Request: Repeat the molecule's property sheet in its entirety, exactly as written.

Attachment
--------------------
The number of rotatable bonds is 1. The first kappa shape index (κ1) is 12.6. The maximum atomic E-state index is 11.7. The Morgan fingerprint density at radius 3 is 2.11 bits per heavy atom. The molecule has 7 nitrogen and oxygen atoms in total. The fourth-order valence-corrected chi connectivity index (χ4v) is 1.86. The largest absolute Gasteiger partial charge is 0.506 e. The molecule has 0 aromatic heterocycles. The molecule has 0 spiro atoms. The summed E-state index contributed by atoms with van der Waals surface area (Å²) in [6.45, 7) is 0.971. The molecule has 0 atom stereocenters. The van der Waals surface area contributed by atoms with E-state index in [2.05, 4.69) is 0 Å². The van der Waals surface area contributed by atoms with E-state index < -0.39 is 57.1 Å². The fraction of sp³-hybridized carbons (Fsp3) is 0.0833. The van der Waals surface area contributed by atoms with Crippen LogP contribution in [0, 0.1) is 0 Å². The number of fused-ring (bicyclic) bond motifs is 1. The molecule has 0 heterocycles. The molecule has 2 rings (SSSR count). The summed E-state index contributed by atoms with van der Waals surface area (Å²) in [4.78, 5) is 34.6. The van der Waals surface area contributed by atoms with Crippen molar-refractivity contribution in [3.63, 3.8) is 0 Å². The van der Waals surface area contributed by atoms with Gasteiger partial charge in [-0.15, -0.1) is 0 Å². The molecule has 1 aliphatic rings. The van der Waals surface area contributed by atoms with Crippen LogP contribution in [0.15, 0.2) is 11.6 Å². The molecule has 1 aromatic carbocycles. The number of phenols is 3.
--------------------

The number of rotatable bonds is 1. The first kappa shape index (κ1) is 12.6. The maximum atomic E-state index is 11.7. The Morgan fingerprint density at radius 3 is 2.11 bits per heavy atom. The molecule has 7 nitrogen and oxygen atoms in total. The fourth-order valence-corrected chi connectivity index (χ4v) is 1.86. The largest absolute Gasteiger partial charge is 0.506 e. The molecule has 0 aromatic heterocycles. The molecule has 0 spiro atoms. The summed E-state index contributed by atoms with van der Waals surface area (Å²) in [6.45, 7) is 0.971. The molecule has 0 atom stereocenters. The van der Waals surface area contributed by atoms with E-state index in [2.05, 4.69) is 0 Å². The van der Waals surface area contributed by atoms with E-state index < -0.39 is 57.1 Å². The fraction of sp³-hybridized carbons (Fsp3) is 0.0833. The van der Waals surface area contributed by atoms with Crippen LogP contribution in [0, 0.1) is 0 Å². The number of fused-ring (bicyclic) bond motifs is 1. The molecule has 0 heterocycles. The molecule has 2 rings (SSSR count). The summed E-state index contributed by atoms with van der Waals surface area (Å²) in [4.78, 5) is 34.6. The van der Waals surface area contributed by atoms with Crippen molar-refractivity contribution in [3.63, 3.8) is 0 Å². The van der Waals surface area contributed by atoms with Gasteiger partial charge in [-0.15, -0.1) is 0 Å². The molecule has 1 aliphatic rings. The van der Waals surface area contributed by atoms with Crippen LogP contribution in [0.15, 0.2) is 11.6 Å². The molecule has 1 aromatic carbocycles. The number of phenols is 3.